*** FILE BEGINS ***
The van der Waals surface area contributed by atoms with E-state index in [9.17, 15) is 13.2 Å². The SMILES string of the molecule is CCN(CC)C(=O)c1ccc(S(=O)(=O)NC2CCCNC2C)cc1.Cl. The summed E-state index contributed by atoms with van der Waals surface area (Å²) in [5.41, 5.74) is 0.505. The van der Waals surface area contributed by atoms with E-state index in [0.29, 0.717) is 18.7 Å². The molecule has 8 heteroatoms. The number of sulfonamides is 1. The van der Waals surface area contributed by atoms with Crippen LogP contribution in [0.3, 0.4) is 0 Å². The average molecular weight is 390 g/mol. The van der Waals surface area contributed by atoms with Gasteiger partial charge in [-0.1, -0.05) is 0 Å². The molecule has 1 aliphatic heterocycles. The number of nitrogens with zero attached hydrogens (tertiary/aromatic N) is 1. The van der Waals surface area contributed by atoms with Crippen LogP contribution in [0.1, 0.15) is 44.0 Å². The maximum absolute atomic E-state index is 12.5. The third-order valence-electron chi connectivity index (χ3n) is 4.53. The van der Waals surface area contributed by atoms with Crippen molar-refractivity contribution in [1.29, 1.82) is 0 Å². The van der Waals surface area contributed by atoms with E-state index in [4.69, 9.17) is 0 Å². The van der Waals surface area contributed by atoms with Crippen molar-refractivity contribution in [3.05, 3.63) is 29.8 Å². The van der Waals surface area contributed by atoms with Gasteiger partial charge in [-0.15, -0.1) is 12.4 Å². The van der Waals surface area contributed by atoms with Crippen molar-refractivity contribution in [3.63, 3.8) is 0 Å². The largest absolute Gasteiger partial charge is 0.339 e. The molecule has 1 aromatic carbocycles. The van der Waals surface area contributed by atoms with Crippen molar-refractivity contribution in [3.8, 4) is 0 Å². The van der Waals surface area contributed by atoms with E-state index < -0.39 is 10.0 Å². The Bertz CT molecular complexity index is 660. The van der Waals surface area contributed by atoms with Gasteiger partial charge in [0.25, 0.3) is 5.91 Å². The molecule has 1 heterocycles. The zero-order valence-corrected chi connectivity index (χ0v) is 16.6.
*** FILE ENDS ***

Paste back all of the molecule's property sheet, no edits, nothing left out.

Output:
The van der Waals surface area contributed by atoms with E-state index in [9.17, 15) is 13.2 Å². The SMILES string of the molecule is CCN(CC)C(=O)c1ccc(S(=O)(=O)NC2CCCNC2C)cc1.Cl. The summed E-state index contributed by atoms with van der Waals surface area (Å²) in [5.41, 5.74) is 0.505. The van der Waals surface area contributed by atoms with E-state index in [0.29, 0.717) is 18.7 Å². The molecule has 8 heteroatoms. The number of sulfonamides is 1. The van der Waals surface area contributed by atoms with Crippen LogP contribution in [0.3, 0.4) is 0 Å². The average molecular weight is 390 g/mol. The van der Waals surface area contributed by atoms with Gasteiger partial charge in [-0.1, -0.05) is 0 Å². The molecule has 1 aliphatic heterocycles. The number of nitrogens with zero attached hydrogens (tertiary/aromatic N) is 1. The van der Waals surface area contributed by atoms with Crippen LogP contribution in [0.1, 0.15) is 44.0 Å². The maximum absolute atomic E-state index is 12.5. The third-order valence-electron chi connectivity index (χ3n) is 4.53. The van der Waals surface area contributed by atoms with Crippen molar-refractivity contribution in [1.29, 1.82) is 0 Å². The van der Waals surface area contributed by atoms with E-state index in [4.69, 9.17) is 0 Å². The van der Waals surface area contributed by atoms with Crippen molar-refractivity contribution in [3.05, 3.63) is 29.8 Å². The van der Waals surface area contributed by atoms with Gasteiger partial charge in [-0.15, -0.1) is 12.4 Å². The van der Waals surface area contributed by atoms with Crippen molar-refractivity contribution in [3.63, 3.8) is 0 Å². The largest absolute Gasteiger partial charge is 0.339 e. The molecule has 1 aromatic carbocycles. The van der Waals surface area contributed by atoms with Crippen molar-refractivity contribution in [3.8, 4) is 0 Å². The van der Waals surface area contributed by atoms with E-state index < -0.39 is 10.0 Å². The Bertz CT molecular complexity index is 660. The van der Waals surface area contributed by atoms with Gasteiger partial charge in [0.25, 0.3) is 5.91 Å². The molecule has 1 heterocycles. The zero-order valence-corrected chi connectivity index (χ0v) is 16.6.